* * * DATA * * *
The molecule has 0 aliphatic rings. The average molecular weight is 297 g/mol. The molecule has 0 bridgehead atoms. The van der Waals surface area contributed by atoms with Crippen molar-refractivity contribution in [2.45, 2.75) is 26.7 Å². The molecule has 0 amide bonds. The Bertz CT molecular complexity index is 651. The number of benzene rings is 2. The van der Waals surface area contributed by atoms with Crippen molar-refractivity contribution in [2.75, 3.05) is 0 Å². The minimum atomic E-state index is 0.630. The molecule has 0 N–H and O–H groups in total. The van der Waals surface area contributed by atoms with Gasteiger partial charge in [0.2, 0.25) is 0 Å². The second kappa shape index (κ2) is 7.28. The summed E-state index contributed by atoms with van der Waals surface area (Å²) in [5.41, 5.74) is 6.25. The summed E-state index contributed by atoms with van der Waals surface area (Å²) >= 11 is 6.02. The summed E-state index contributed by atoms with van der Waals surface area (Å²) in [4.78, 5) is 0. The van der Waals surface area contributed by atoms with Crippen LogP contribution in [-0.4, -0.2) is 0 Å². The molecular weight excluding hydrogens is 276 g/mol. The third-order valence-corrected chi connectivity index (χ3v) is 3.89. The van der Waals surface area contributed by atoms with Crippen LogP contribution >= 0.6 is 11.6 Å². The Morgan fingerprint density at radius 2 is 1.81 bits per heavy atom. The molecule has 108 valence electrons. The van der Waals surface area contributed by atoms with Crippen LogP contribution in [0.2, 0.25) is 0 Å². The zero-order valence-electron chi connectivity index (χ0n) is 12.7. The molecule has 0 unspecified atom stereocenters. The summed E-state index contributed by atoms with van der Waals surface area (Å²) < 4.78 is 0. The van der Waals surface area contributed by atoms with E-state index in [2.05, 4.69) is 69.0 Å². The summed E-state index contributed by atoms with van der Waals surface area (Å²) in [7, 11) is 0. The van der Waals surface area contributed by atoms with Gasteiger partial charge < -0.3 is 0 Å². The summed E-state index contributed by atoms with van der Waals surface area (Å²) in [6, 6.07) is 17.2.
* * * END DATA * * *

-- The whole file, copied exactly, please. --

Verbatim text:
The molecule has 0 aliphatic rings. The average molecular weight is 297 g/mol. The molecule has 0 bridgehead atoms. The van der Waals surface area contributed by atoms with Crippen molar-refractivity contribution in [2.45, 2.75) is 26.7 Å². The molecule has 0 amide bonds. The Bertz CT molecular complexity index is 651. The number of benzene rings is 2. The van der Waals surface area contributed by atoms with Crippen molar-refractivity contribution in [2.75, 3.05) is 0 Å². The minimum atomic E-state index is 0.630. The molecule has 0 N–H and O–H groups in total. The van der Waals surface area contributed by atoms with Gasteiger partial charge in [0.2, 0.25) is 0 Å². The second kappa shape index (κ2) is 7.28. The summed E-state index contributed by atoms with van der Waals surface area (Å²) in [5.41, 5.74) is 6.25. The summed E-state index contributed by atoms with van der Waals surface area (Å²) >= 11 is 6.02. The summed E-state index contributed by atoms with van der Waals surface area (Å²) in [4.78, 5) is 0. The van der Waals surface area contributed by atoms with Crippen LogP contribution in [-0.4, -0.2) is 0 Å². The molecular weight excluding hydrogens is 276 g/mol. The third-order valence-corrected chi connectivity index (χ3v) is 3.89. The van der Waals surface area contributed by atoms with Crippen LogP contribution >= 0.6 is 11.6 Å². The Morgan fingerprint density at radius 2 is 1.81 bits per heavy atom. The molecule has 108 valence electrons. The van der Waals surface area contributed by atoms with Crippen LogP contribution in [0.2, 0.25) is 0 Å². The zero-order valence-electron chi connectivity index (χ0n) is 12.7. The molecule has 0 unspecified atom stereocenters. The summed E-state index contributed by atoms with van der Waals surface area (Å²) < 4.78 is 0. The van der Waals surface area contributed by atoms with E-state index in [2.05, 4.69) is 69.0 Å². The summed E-state index contributed by atoms with van der Waals surface area (Å²) in [7, 11) is 0. The van der Waals surface area contributed by atoms with Gasteiger partial charge < -0.3 is 0 Å². The summed E-state index contributed by atoms with van der Waals surface area (Å²) in [6, 6.07) is 17.2.